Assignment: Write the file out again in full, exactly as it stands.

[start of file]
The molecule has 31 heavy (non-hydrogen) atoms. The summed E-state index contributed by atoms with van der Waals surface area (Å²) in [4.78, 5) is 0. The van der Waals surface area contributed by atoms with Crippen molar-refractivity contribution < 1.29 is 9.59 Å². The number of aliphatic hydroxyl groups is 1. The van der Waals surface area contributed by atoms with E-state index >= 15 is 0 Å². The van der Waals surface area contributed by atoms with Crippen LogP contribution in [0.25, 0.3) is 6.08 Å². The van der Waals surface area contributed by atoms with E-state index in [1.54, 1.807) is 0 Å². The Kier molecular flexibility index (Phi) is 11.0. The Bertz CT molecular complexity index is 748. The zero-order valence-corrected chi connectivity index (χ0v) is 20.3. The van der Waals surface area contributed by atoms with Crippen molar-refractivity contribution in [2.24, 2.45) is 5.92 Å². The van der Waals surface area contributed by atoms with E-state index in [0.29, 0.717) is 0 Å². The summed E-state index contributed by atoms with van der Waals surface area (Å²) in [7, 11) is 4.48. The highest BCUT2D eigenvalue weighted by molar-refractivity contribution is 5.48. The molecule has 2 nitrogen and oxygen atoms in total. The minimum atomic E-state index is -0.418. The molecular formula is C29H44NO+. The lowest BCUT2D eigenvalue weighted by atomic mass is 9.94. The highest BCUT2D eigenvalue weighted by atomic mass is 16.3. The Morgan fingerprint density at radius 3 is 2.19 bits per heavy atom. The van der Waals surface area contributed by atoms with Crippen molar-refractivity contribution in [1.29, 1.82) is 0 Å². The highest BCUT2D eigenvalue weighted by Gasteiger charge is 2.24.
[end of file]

The molecule has 31 heavy (non-hydrogen) atoms. The summed E-state index contributed by atoms with van der Waals surface area (Å²) in [4.78, 5) is 0. The van der Waals surface area contributed by atoms with Crippen molar-refractivity contribution < 1.29 is 9.59 Å². The number of aliphatic hydroxyl groups is 1. The van der Waals surface area contributed by atoms with E-state index >= 15 is 0 Å². The van der Waals surface area contributed by atoms with Crippen LogP contribution in [0.25, 0.3) is 6.08 Å². The van der Waals surface area contributed by atoms with E-state index in [1.54, 1.807) is 0 Å². The Kier molecular flexibility index (Phi) is 11.0. The Bertz CT molecular complexity index is 748. The zero-order valence-corrected chi connectivity index (χ0v) is 20.3. The van der Waals surface area contributed by atoms with Crippen molar-refractivity contribution in [2.24, 2.45) is 5.92 Å². The van der Waals surface area contributed by atoms with E-state index in [0.29, 0.717) is 0 Å². The summed E-state index contributed by atoms with van der Waals surface area (Å²) in [7, 11) is 4.48. The highest BCUT2D eigenvalue weighted by molar-refractivity contribution is 5.48. The molecule has 2 nitrogen and oxygen atoms in total. The minimum atomic E-state index is -0.418. The molecular formula is C29H44NO+. The lowest BCUT2D eigenvalue weighted by atomic mass is 9.94. The highest BCUT2D eigenvalue weighted by atomic mass is 16.3. The Morgan fingerprint density at radius 3 is 2.19 bits per heavy atom. The van der Waals surface area contributed by atoms with Crippen molar-refractivity contribution in [1.29, 1.82) is 0 Å². The highest BCUT2D eigenvalue weighted by Gasteiger charge is 2.24.